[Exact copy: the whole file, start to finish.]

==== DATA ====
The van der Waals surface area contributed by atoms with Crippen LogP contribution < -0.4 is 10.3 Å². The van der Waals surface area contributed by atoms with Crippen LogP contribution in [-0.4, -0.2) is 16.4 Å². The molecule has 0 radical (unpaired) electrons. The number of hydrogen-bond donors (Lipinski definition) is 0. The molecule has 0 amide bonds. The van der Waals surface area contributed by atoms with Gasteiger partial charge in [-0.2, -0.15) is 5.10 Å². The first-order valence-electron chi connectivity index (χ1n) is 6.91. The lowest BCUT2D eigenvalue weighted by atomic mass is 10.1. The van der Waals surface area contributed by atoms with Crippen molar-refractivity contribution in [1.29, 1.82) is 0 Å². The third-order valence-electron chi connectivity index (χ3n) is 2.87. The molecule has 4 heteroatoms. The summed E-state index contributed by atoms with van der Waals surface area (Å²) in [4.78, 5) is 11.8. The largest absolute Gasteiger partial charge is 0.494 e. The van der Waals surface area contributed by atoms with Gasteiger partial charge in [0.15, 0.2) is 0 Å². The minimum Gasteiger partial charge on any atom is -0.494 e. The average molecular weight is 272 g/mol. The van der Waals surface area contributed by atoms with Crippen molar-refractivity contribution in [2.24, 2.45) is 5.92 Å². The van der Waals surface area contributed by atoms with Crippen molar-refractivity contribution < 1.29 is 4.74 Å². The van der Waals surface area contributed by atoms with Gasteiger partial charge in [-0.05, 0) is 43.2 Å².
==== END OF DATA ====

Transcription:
The van der Waals surface area contributed by atoms with Crippen LogP contribution < -0.4 is 10.3 Å². The van der Waals surface area contributed by atoms with Crippen LogP contribution in [-0.4, -0.2) is 16.4 Å². The molecule has 0 radical (unpaired) electrons. The number of hydrogen-bond donors (Lipinski definition) is 0. The molecule has 0 amide bonds. The van der Waals surface area contributed by atoms with Gasteiger partial charge in [-0.2, -0.15) is 5.10 Å². The first-order valence-electron chi connectivity index (χ1n) is 6.91. The lowest BCUT2D eigenvalue weighted by atomic mass is 10.1. The van der Waals surface area contributed by atoms with Crippen molar-refractivity contribution in [1.29, 1.82) is 0 Å². The third-order valence-electron chi connectivity index (χ3n) is 2.87. The molecule has 4 heteroatoms. The summed E-state index contributed by atoms with van der Waals surface area (Å²) in [4.78, 5) is 11.8. The largest absolute Gasteiger partial charge is 0.494 e. The van der Waals surface area contributed by atoms with Gasteiger partial charge in [0.15, 0.2) is 0 Å². The minimum Gasteiger partial charge on any atom is -0.494 e. The average molecular weight is 272 g/mol. The van der Waals surface area contributed by atoms with Crippen molar-refractivity contribution in [2.24, 2.45) is 5.92 Å². The van der Waals surface area contributed by atoms with Crippen molar-refractivity contribution < 1.29 is 4.74 Å². The van der Waals surface area contributed by atoms with Gasteiger partial charge in [-0.05, 0) is 43.2 Å².